My approach is to inform patients that LASIK is a wonderful procedure that I have performed thousands of times and that advanced surface ablation or PRK is a little better. I provide an honest review of the pros and cons of both forms of laser vision correction. Among other information, I tell patients that PRK corrects vision without an incision. During the last 4 years, only one person has expressed a preference for LASIK.
Educating the Staff
The staff of an ophthalmic practice remembers the original PRK procedure, the severe pain patients experienced, and their vision's slow return. When I began practicing in New York, I made sure to take the time to educate my staff about the current PRK procedure as well as how I manage patients' pain postoperatively and speed their visual recovery.
After watching me perform PRK on my first few patients on Long Island, staff members were impressed by patients' lack of postoperative pain and the clinical outcomes—UCVAs of 20/16 or 20/10 in most cases. Some of the staff expressed an interest in undergoing PRK themselves, and I was more than happy to oblige. Now, not only can a number of staff members at my office talk knowledgeably about PRK to patients, but they can also share their own positive experiences.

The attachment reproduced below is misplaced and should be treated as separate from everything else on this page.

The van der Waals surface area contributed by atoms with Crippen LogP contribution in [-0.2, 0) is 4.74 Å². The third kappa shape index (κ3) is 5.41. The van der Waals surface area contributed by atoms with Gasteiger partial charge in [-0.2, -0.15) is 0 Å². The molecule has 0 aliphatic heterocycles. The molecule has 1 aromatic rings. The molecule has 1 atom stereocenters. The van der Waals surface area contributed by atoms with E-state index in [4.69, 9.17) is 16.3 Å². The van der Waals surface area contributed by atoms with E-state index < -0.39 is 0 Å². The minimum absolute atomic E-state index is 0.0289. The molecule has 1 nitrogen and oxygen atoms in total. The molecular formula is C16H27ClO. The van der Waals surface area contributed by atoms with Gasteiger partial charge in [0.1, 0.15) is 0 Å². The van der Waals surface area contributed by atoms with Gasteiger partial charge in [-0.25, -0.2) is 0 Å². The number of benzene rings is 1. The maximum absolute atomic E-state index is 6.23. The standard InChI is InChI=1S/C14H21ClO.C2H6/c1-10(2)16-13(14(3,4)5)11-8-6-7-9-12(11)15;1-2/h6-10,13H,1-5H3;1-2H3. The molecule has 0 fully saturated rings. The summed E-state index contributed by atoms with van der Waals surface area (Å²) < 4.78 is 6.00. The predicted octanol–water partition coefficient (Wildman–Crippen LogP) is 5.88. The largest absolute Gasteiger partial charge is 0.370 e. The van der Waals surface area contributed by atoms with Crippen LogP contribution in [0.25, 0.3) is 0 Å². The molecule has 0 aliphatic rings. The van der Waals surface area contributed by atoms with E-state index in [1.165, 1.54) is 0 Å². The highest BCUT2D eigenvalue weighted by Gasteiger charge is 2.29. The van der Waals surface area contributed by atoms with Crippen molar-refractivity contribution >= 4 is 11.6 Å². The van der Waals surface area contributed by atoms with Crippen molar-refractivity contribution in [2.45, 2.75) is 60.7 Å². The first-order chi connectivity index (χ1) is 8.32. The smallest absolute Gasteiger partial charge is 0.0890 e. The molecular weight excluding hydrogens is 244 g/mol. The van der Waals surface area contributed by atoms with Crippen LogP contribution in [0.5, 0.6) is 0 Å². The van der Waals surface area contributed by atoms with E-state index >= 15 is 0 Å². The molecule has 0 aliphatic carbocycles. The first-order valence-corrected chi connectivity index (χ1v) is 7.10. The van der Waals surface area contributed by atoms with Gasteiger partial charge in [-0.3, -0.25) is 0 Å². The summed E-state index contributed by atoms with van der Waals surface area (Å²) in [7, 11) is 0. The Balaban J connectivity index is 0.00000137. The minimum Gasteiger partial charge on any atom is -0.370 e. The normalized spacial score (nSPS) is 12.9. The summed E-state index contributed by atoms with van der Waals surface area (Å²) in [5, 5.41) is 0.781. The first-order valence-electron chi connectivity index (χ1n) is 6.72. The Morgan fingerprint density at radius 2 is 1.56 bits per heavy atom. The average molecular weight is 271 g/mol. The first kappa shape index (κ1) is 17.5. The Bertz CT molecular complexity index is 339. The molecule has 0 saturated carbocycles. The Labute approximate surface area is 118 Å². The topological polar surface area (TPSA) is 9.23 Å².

I always ask patients why they chose me for their surgery, because their answers are often instructive. Sometimes, patients are attracted by the no-cutting aspect of PRK. Others may be impressed by the office itself or members of my staff. One patient recently said she selected me because I was the only one of the seven surgeons she visited who washed her hands when I entered the room.
I also continue to refine my perioperative regimen and to explore new iterations of laser vision correction. Currently, I am looking into transepithelial, customized PRK and sub-Bowman's keratomileusis. In the words of Charles Darwin, "It is not the strongest of the species that survives, nor the most intelligent, but the one most responsive to change."2
Marguerite McDonald, MD, is in private practice at Ophthalmic Consultants of Long Island in Lynbrook, New York, and is Clinical Professor of Ophthalmology at Tulane University Health Sciences Center in New Orleans. She is a consultant to Advanced Medical Optics, Inc., and Allergan, Inc. Dr. McDonald may be reached at firstname.lastname@example.org.